Nature wrote a story on the weird terms popping up in computer science papers. Dubbed ‘tortured phrases’, they likely appear when the writers use automated software to hide their plagiarism. But they don’t make a lot of contextual sense:
In April 2021, a series of strange phrases in journal articles piqued the interest of a group of computer scientists. The researchers could not understand why researchers would use the terms ‘counterfeit consciousness’, ‘profound neural organization’ and ‘colossal information’ in place of the more widely recognized terms ‘artificial intelligence’, ‘deep neural network’ and ‘big data’.
Research-integrity sleuths say that Cabanac and his colleagues have uncovered a new type of fabricated research paper, and that their work, posted in a preprint on arXiv on 12 July, might expose only the tip of the iceberg when it comes to the literature affected.
To get a sense of how many papers are affected, the researchers ran a search for several tortured phrases in journal articles indexed in the citation database Dimensions. They found more than 860 publications that included at least one of the phrases, 31 of which were published in a single journal: Microprocessors and Microsystems.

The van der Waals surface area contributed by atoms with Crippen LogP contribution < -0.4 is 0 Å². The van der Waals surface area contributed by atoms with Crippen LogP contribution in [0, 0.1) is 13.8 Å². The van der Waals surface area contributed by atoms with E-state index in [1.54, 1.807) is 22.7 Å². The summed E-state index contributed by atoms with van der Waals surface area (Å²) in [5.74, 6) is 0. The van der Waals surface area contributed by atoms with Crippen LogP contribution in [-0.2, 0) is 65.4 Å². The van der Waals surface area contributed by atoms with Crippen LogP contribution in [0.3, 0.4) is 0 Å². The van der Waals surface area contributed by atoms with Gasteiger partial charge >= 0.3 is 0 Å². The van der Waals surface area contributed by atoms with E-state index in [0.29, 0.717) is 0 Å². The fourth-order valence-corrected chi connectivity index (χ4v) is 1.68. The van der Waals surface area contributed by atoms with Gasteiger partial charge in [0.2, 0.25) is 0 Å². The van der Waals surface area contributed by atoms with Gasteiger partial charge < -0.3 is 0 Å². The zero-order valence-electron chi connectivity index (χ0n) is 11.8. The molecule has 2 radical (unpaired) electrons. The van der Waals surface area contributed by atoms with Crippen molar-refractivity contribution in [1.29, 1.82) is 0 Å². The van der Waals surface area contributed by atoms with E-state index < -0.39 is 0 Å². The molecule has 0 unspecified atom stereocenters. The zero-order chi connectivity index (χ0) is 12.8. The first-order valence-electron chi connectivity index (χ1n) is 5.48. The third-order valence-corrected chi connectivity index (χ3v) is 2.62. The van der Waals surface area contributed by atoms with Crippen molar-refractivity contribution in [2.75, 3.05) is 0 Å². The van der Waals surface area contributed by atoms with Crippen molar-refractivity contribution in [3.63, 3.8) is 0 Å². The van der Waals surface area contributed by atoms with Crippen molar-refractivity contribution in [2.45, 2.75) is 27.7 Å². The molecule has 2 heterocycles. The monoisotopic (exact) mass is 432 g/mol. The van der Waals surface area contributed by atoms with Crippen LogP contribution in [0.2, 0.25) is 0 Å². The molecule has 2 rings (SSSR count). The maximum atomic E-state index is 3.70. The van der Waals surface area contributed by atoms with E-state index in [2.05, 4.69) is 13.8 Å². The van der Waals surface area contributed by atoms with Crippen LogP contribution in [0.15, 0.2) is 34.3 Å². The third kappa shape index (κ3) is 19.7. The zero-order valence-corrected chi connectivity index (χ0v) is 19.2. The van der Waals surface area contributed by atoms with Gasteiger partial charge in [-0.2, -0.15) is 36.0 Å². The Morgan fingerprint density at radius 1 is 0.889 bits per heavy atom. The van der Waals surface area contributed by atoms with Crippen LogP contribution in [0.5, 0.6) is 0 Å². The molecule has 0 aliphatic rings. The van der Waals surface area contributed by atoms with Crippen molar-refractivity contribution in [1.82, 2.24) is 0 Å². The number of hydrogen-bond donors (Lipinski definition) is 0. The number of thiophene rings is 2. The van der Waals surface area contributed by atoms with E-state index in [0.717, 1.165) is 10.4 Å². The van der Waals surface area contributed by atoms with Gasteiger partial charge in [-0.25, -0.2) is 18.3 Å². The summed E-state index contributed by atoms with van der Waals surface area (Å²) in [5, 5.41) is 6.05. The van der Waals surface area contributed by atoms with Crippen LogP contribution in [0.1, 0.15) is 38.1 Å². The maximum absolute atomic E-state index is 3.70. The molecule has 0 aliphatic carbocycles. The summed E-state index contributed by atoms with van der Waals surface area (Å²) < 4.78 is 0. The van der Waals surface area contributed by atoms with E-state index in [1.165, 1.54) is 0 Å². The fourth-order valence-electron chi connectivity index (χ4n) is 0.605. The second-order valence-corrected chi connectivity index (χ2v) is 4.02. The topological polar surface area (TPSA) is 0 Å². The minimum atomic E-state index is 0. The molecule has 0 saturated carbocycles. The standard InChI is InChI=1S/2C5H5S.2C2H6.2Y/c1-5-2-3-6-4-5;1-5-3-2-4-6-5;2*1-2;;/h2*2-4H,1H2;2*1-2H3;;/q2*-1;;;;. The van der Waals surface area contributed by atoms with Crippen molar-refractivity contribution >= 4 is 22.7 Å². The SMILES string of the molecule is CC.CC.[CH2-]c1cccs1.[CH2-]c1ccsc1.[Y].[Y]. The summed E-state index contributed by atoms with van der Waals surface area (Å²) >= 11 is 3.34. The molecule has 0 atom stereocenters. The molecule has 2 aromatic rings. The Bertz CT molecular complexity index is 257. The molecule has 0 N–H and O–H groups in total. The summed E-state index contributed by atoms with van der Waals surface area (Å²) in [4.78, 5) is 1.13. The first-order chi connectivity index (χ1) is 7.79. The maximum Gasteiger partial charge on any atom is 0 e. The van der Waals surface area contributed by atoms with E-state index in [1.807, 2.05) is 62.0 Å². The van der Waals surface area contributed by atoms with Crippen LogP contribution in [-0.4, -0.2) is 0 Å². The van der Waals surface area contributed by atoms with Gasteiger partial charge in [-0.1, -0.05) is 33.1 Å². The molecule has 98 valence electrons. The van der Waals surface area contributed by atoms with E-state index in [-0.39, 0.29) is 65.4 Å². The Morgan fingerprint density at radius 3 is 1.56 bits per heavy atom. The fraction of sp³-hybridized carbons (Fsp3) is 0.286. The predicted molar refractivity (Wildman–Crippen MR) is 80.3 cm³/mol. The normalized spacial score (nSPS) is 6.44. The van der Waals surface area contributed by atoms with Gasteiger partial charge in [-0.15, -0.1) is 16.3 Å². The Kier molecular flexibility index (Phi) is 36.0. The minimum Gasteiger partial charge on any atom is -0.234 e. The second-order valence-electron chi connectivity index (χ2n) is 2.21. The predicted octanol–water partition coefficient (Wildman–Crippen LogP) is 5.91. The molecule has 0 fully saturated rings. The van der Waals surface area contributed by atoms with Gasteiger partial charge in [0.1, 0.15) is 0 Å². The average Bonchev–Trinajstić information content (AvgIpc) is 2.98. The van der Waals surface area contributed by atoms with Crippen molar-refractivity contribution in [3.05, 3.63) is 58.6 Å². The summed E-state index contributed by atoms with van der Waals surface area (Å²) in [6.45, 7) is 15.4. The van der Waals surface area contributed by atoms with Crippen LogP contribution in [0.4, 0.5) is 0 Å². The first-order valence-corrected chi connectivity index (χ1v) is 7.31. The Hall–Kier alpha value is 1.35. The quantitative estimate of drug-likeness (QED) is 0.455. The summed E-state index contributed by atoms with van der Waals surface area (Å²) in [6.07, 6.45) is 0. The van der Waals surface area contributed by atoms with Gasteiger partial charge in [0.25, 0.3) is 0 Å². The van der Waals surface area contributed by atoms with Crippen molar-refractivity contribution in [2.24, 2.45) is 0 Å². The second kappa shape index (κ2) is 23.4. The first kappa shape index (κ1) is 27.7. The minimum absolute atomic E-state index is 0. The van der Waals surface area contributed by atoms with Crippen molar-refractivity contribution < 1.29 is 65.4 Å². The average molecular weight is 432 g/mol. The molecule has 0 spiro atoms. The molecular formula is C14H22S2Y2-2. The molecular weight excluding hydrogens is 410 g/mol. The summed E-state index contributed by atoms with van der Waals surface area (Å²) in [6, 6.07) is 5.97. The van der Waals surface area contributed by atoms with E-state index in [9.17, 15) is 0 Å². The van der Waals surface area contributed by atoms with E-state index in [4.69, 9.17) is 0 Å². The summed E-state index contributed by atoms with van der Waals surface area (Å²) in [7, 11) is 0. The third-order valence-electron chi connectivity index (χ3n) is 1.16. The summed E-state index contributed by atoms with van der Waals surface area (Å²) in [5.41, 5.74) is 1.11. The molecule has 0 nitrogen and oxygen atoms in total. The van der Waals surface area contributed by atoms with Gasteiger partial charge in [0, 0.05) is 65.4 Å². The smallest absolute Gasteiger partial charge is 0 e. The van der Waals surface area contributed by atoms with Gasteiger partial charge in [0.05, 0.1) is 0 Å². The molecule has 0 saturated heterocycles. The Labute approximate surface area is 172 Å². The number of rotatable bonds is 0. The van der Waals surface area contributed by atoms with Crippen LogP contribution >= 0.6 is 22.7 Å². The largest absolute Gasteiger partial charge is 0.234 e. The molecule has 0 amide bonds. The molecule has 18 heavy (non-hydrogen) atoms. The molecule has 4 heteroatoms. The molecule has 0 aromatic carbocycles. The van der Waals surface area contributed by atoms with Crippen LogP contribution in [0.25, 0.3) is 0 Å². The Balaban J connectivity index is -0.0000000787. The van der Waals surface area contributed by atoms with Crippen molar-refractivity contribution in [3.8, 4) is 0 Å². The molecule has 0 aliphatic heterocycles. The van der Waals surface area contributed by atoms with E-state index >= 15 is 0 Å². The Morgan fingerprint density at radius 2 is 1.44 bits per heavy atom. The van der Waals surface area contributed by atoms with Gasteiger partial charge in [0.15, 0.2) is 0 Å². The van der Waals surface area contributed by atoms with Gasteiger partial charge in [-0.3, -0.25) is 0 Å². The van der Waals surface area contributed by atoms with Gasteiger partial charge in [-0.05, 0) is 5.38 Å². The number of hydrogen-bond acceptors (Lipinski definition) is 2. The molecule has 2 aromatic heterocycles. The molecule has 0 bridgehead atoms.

This reminds me of the time in Friends when Joey used a thesaurus to write an adoption recommendation letter for Monica and Chandler. Except this is real and more is at stake. This also reminds me that things like GPT-3 aren’t as amazing as people are making out. The potential could be useful and groundbreaking but too many people are messing with it, feeding it garbage data, and using it for nefarious means or plain nonsense.